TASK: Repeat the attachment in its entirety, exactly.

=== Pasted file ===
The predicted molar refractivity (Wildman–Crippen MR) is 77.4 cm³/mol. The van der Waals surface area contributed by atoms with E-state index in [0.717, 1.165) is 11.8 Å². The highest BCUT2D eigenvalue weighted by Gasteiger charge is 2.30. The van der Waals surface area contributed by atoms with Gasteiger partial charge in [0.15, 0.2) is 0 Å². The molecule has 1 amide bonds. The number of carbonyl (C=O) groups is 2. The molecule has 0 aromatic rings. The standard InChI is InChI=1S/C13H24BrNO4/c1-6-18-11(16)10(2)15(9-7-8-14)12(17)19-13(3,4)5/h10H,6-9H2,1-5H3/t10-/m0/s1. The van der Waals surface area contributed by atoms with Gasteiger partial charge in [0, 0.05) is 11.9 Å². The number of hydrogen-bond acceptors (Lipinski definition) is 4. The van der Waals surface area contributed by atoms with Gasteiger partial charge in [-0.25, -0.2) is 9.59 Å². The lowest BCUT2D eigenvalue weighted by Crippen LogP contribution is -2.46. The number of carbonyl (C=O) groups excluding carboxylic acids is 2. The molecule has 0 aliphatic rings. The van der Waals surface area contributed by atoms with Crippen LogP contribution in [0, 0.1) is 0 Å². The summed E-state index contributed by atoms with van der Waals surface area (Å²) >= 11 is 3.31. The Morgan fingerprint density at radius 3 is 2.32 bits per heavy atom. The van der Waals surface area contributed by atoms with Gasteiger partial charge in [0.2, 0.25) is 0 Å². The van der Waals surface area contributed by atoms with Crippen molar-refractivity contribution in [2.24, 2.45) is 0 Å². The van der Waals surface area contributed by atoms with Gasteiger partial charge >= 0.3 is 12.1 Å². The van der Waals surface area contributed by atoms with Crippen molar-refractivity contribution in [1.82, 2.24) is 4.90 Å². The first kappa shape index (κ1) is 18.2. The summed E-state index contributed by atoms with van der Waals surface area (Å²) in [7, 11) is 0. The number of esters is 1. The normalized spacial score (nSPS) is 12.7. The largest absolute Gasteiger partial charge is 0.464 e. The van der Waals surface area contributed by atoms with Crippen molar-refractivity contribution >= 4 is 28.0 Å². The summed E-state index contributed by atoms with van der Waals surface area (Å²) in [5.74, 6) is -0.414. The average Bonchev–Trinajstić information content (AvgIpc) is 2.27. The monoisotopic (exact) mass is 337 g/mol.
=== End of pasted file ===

The predicted molar refractivity (Wildman–Crippen MR) is 77.4 cm³/mol. The van der Waals surface area contributed by atoms with E-state index in [0.717, 1.165) is 11.8 Å². The highest BCUT2D eigenvalue weighted by Gasteiger charge is 2.30. The van der Waals surface area contributed by atoms with Gasteiger partial charge in [0.15, 0.2) is 0 Å². The molecule has 1 amide bonds. The number of carbonyl (C=O) groups is 2. The molecule has 0 aromatic rings. The standard InChI is InChI=1S/C13H24BrNO4/c1-6-18-11(16)10(2)15(9-7-8-14)12(17)19-13(3,4)5/h10H,6-9H2,1-5H3/t10-/m0/s1. The van der Waals surface area contributed by atoms with Gasteiger partial charge in [0, 0.05) is 11.9 Å². The number of hydrogen-bond acceptors (Lipinski definition) is 4. The van der Waals surface area contributed by atoms with Gasteiger partial charge in [-0.25, -0.2) is 9.59 Å². The lowest BCUT2D eigenvalue weighted by Crippen LogP contribution is -2.46. The number of carbonyl (C=O) groups excluding carboxylic acids is 2. The molecule has 0 aliphatic rings. The van der Waals surface area contributed by atoms with Crippen LogP contribution in [0, 0.1) is 0 Å². The summed E-state index contributed by atoms with van der Waals surface area (Å²) >= 11 is 3.31. The Morgan fingerprint density at radius 3 is 2.32 bits per heavy atom. The van der Waals surface area contributed by atoms with Gasteiger partial charge in [0.2, 0.25) is 0 Å². The van der Waals surface area contributed by atoms with Crippen molar-refractivity contribution in [2.24, 2.45) is 0 Å². The van der Waals surface area contributed by atoms with Gasteiger partial charge >= 0.3 is 12.1 Å². The van der Waals surface area contributed by atoms with Crippen molar-refractivity contribution in [1.82, 2.24) is 4.90 Å². The first kappa shape index (κ1) is 18.2. The summed E-state index contributed by atoms with van der Waals surface area (Å²) in [7, 11) is 0. The number of esters is 1. The normalized spacial score (nSPS) is 12.7. The largest absolute Gasteiger partial charge is 0.464 e. The van der Waals surface area contributed by atoms with Crippen molar-refractivity contribution >= 4 is 28.0 Å². The summed E-state index contributed by atoms with van der Waals surface area (Å²) in [5.74, 6) is -0.414. The average Bonchev–Trinajstić information content (AvgIpc) is 2.27. The monoisotopic (exact) mass is 337 g/mol.